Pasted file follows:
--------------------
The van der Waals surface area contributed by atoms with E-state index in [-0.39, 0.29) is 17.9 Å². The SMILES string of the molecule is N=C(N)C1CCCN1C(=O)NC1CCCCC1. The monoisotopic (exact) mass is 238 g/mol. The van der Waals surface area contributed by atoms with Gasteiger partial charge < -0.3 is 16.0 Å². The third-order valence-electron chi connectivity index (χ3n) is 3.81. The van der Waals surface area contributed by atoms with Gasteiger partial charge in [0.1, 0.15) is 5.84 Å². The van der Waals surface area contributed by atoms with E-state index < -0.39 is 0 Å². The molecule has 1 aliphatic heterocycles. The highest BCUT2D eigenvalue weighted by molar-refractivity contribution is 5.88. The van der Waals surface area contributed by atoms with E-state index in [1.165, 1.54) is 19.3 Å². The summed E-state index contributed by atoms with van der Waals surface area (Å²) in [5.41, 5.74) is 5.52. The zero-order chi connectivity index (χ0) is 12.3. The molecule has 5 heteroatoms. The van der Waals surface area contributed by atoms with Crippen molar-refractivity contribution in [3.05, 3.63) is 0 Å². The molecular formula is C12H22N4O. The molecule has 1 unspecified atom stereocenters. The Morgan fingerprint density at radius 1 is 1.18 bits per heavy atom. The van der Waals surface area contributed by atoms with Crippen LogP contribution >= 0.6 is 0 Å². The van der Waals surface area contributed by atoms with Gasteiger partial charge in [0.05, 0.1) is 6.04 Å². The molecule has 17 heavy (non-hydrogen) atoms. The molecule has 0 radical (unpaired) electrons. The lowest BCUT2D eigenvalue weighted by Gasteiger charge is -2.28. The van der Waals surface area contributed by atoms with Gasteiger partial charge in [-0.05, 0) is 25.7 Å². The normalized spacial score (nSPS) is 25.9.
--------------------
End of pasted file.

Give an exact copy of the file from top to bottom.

The van der Waals surface area contributed by atoms with E-state index in [-0.39, 0.29) is 17.9 Å². The SMILES string of the molecule is N=C(N)C1CCCN1C(=O)NC1CCCCC1. The monoisotopic (exact) mass is 238 g/mol. The van der Waals surface area contributed by atoms with Gasteiger partial charge < -0.3 is 16.0 Å². The third-order valence-electron chi connectivity index (χ3n) is 3.81. The van der Waals surface area contributed by atoms with Gasteiger partial charge in [0.1, 0.15) is 5.84 Å². The van der Waals surface area contributed by atoms with E-state index < -0.39 is 0 Å². The molecule has 1 aliphatic heterocycles. The highest BCUT2D eigenvalue weighted by molar-refractivity contribution is 5.88. The van der Waals surface area contributed by atoms with E-state index in [1.165, 1.54) is 19.3 Å². The summed E-state index contributed by atoms with van der Waals surface area (Å²) in [5.41, 5.74) is 5.52. The zero-order chi connectivity index (χ0) is 12.3. The molecule has 5 heteroatoms. The van der Waals surface area contributed by atoms with Crippen molar-refractivity contribution in [3.05, 3.63) is 0 Å². The molecular formula is C12H22N4O. The molecule has 1 unspecified atom stereocenters. The Morgan fingerprint density at radius 1 is 1.18 bits per heavy atom. The van der Waals surface area contributed by atoms with Crippen LogP contribution >= 0.6 is 0 Å². The van der Waals surface area contributed by atoms with Gasteiger partial charge in [0.05, 0.1) is 6.04 Å². The molecule has 17 heavy (non-hydrogen) atoms. The molecule has 0 radical (unpaired) electrons. The lowest BCUT2D eigenvalue weighted by Gasteiger charge is -2.28. The van der Waals surface area contributed by atoms with Gasteiger partial charge in [-0.05, 0) is 25.7 Å². The normalized spacial score (nSPS) is 25.9.